I hate my mac I love my mac

I was going to reply to a person who left a comment on my last entry entitled Cult of Mac, but then I realized I had more to say so I decided to just write a new entry altogether. The comment left by the poster named “Nick” was as follows:

So, we know the rich use Macs. So would I if I was that wealthy. But the equivalent mac to my $1300 PC was $4000.

I agree with Nick. Macs are a little more pricey. I started building PC’s back in 1998. I’ve owned a few macs here and there through the years, mostly older imacs I bought used which I never spent much time with because they were many years older then my PC, so they were mostly toys to play with and not machines to do anything serious on. A few months ago I bought a macbook and it has become my main machine ever since.

Getting used to the mac OS took me about two weeks. It’s different and can be really frustrating at times until you condition yourself to start working a certain way. Once you do however, it can be a very pleasant experience. My impression of mac os compared to windows is similar to how I would describe an artist to an accountant. An accountant has all his papers organized and lined up, all his numbers in order and usually maintains a clean work area. An artist however has a system of chaos and mess but knows (generally speaking) where everything is at. Windows is a lot like that accountant, and mac more like that artist. Once you figure this out and accept this, working with a mac becomes a lot easier. But you have to be someone who is comfortable with messes. On mac os you open windows and stand them on top of each other, they are all different sizes and in different places and with the push of a button they all spread out in front of you so you can jump back and forth between them. You can sort of work like this on windows if you want, but not very well and it’s not the most efficient way to use that OS. On a mac, it’s really the only way to use it.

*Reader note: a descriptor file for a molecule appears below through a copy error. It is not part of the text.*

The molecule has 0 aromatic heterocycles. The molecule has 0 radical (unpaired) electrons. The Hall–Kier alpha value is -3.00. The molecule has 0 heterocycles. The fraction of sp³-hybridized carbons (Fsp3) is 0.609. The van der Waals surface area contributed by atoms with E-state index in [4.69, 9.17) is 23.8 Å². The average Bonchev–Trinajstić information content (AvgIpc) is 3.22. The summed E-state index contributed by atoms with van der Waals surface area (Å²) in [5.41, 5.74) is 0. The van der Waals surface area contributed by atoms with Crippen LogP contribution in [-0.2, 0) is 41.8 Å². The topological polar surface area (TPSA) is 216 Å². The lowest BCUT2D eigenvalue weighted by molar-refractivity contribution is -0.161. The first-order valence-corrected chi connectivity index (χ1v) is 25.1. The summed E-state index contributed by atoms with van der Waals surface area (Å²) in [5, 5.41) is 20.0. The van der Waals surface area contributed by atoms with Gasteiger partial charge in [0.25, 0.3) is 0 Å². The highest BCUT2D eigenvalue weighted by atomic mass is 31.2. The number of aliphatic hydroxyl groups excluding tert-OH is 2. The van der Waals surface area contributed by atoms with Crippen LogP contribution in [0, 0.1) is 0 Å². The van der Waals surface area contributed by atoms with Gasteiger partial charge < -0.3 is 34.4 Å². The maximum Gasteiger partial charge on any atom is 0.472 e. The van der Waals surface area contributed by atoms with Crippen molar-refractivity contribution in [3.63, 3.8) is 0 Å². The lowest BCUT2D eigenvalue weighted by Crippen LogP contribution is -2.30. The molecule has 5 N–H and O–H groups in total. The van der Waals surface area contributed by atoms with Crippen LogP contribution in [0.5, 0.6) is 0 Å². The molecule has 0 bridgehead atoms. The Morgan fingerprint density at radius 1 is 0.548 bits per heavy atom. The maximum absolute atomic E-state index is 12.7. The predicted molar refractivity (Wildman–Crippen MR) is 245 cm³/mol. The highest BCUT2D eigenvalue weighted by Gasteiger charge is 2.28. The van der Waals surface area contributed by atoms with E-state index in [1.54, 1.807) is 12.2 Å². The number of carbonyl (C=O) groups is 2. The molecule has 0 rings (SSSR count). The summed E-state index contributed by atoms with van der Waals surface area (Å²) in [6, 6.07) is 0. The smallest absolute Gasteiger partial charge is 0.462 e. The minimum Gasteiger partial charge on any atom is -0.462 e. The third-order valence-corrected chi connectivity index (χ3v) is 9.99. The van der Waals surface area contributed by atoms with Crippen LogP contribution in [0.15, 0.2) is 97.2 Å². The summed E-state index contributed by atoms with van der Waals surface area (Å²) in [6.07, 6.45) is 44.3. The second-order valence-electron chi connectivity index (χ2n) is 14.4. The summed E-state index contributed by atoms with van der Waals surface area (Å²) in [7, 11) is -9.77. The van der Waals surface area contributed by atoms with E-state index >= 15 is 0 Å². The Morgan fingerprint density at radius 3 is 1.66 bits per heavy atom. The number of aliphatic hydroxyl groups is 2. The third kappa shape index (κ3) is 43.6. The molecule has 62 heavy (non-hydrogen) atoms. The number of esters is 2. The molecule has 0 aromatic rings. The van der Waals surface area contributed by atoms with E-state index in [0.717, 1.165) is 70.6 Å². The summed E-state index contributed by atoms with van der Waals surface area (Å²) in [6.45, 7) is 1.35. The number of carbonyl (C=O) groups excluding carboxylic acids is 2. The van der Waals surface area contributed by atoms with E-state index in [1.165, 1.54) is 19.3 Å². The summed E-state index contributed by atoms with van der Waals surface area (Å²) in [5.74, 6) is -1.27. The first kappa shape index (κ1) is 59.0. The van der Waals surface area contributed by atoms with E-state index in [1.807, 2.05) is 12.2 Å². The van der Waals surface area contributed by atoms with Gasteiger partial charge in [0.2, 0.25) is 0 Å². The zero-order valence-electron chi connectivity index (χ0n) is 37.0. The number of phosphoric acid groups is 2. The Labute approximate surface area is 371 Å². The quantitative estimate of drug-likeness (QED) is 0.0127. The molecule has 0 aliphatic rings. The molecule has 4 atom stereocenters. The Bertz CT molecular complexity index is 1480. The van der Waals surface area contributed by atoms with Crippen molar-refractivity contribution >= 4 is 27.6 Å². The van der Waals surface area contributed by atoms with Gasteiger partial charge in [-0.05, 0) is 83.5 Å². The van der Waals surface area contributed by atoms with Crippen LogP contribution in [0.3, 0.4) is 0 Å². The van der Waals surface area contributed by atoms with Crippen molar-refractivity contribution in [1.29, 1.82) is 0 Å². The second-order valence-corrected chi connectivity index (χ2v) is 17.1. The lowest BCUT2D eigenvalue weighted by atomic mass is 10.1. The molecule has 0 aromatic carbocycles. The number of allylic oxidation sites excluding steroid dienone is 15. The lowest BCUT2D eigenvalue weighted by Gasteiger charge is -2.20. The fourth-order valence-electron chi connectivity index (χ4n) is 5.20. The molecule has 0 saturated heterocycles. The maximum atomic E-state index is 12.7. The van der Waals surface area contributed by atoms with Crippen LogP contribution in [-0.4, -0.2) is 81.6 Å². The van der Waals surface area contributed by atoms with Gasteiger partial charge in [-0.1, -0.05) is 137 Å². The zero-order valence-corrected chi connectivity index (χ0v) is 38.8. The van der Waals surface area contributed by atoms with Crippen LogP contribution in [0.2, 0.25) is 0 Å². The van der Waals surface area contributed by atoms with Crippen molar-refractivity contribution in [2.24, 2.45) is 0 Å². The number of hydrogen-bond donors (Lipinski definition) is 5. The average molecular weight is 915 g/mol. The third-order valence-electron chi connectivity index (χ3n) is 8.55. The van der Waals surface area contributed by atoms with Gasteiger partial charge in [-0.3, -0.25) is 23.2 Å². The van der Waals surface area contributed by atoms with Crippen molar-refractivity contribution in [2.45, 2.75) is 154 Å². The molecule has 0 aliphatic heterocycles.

So getting back to the point of cost. Generally I agree with Nick. If you are looking for a lot of power on a mac you are going to spend a lot of money. PC’s are a lot like Christianity, there is a lot of variety out there and it is easy to find something that might fit your specific beliefs. You can take the things you don’t like and do like and interchange the pieces. It’s easy and readily available. But at the core they are all the same. Apple computers are a totally different religion. They exist unto themselves. You either buy into it all or you don’t. There are no substitutions. I know that is a horrible analogy but work with me. :)

When you buy a mac you’re buying more then just the hardware, you are buying the entire experience of being a mac user. You can’t come into the apple world looking for the same things you look for buying a windows box. It’s not about raw power or low prices, it’s about experience and paying a little bit more for something a little bit nicer. We all know you can walk into Walmart and buy a suit. It looks decent and costs a hell of a lot less. For most people this is a perfectly decent choice. But for others, maybe they want a different experience. Maybe they want a suit that is a little finer made with a little more attention to details. It may still be made of the same fabrics the walmart suit is made out of, but there was a little more care taken to it’s design and the service you get from the tailor selling you the suit. You are going to pay a little more, maybe even a lot more depending on the suit, but maybe it’s worth it to you. You’ve been buying walmart suits your whole life and now you want to splurge a little on something nicer.